Treat Businesses the Same -- Let the Market Decide
The Marketplace Fairness Act, legislation introduced by Rep. Steve Womack (R-AK), would allow states to collect sales taxes from purchases made on the Internet.
Supporters of this bill believe that is unfair that a small bookstore on Main Street has to collect sales taxes while a multi-billion dollar bookstore like Amazon does not.
The end result of the disparity is that the government is encouraging shoppers to do their purchases online -- creating an incentive to not support local neighborhood stores.
Some conservatives oppose the legislation, most notably the Heritage Foundation and Sen. Jim DeMint. (R-SC). DeMint, a Tea Party champion, argues that the legislation constitutes "taxation without representation," allowing states to apply their tax codes to non-residents with mere economic presence in the state.
Both sides have a point. As conservatives, we don't want government picking winners and losers. Look at the "green energy" debacle and Solyndra. Government bureaucrats deciding what technologies to support is not only an economic disaster, it opens the door to corruption. Yet government tax policy with regard to taxing Internet sales does the same thing. It rewards some companies, like Amazon, while punishing others, like Main Street small businesses. A better policy would be to treat all companies the same and let the marketplace sort out the winners and losers.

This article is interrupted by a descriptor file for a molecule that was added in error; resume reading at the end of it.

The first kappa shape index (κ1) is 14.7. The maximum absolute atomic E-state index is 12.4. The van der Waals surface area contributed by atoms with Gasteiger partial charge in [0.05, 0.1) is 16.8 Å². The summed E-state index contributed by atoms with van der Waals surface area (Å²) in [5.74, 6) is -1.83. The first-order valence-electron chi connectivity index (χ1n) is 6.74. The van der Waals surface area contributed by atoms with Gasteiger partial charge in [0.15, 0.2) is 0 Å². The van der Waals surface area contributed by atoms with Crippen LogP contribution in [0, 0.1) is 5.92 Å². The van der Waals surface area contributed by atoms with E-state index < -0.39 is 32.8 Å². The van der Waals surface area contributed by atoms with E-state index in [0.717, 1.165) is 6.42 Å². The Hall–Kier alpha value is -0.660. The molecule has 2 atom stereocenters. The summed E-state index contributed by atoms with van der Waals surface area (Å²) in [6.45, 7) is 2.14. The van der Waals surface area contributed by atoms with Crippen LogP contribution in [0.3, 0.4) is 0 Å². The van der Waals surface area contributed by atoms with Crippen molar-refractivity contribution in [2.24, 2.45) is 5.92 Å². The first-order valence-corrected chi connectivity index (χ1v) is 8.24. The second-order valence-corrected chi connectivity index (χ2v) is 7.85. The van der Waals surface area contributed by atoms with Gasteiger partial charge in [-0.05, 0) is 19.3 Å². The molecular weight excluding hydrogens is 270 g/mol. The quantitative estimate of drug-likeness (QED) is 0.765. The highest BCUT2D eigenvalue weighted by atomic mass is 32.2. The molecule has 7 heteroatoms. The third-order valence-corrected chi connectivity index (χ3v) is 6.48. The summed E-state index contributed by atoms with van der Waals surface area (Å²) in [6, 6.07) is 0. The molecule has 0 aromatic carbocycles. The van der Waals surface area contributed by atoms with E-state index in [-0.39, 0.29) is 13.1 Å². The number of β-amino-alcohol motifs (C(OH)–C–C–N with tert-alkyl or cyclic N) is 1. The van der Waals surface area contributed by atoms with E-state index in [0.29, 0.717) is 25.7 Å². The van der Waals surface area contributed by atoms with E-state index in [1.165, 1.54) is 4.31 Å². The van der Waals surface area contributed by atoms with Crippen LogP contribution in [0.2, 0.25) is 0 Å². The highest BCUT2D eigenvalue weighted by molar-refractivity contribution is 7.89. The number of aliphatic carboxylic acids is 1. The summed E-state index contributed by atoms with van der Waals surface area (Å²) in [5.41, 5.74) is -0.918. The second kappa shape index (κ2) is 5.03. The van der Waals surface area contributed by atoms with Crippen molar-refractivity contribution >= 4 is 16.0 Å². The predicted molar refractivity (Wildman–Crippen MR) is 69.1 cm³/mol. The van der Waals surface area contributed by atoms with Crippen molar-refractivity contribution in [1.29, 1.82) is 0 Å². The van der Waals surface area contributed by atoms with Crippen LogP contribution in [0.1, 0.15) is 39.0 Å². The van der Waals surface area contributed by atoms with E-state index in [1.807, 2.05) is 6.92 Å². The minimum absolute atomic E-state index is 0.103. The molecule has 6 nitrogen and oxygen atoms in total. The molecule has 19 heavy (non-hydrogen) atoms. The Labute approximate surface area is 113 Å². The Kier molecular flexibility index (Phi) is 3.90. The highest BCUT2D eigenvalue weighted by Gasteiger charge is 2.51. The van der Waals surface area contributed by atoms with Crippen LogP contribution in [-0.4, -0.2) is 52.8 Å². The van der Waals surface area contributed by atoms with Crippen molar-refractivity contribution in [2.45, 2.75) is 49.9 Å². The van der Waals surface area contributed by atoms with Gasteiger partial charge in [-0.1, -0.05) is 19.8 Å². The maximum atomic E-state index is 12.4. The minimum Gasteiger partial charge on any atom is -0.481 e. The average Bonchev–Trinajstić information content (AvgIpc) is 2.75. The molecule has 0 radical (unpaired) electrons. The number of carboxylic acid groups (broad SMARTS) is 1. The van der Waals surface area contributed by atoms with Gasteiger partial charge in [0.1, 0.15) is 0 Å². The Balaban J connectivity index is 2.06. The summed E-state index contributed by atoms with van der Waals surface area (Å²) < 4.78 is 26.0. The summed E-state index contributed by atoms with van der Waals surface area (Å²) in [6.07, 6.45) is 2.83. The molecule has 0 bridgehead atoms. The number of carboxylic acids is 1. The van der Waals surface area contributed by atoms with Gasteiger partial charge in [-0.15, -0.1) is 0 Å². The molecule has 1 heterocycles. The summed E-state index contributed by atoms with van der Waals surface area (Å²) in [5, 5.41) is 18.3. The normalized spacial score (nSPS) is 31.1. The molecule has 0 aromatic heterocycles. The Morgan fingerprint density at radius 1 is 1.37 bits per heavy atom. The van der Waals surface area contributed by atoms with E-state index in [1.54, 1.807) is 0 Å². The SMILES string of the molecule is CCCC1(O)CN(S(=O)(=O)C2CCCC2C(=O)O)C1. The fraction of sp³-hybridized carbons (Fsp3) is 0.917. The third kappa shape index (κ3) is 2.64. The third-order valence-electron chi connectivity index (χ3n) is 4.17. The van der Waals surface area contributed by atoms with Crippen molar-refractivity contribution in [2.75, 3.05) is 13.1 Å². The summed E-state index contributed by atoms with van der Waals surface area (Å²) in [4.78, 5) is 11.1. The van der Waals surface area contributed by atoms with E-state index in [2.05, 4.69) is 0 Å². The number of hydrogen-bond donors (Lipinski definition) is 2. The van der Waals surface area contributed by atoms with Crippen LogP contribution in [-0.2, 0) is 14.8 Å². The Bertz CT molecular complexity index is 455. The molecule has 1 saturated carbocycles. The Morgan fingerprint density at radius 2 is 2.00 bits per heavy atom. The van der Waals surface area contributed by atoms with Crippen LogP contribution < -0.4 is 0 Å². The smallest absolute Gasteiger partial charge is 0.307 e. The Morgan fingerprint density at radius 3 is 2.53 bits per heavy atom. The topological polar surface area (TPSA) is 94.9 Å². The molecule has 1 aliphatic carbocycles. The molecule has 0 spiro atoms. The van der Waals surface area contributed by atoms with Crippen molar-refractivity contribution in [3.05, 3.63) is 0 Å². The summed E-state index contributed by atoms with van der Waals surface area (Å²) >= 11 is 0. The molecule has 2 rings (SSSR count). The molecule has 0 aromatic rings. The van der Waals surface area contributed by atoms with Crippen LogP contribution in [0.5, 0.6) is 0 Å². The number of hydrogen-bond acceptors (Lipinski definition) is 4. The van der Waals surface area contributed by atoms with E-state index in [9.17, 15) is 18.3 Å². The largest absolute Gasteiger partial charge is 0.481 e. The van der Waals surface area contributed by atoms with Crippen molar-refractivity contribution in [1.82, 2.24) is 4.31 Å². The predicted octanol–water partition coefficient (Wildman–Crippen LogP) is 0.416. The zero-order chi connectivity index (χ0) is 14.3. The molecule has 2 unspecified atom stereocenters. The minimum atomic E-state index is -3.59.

But DeMint's argument also carries weight. Businesses should not be subject to enforcement and penalties resulting from out of state laws passed by legislatures in which the business proprietor has no representation and voice.
The solution to the problem is simple -- treat all businesses the same but allow the sales tax from the state where the purchase happens to apply. Big Government.com and the Competitive Enterprise Institute have offered such a compromise.
That creates fair tax policy without opening the door to "taxation without representation."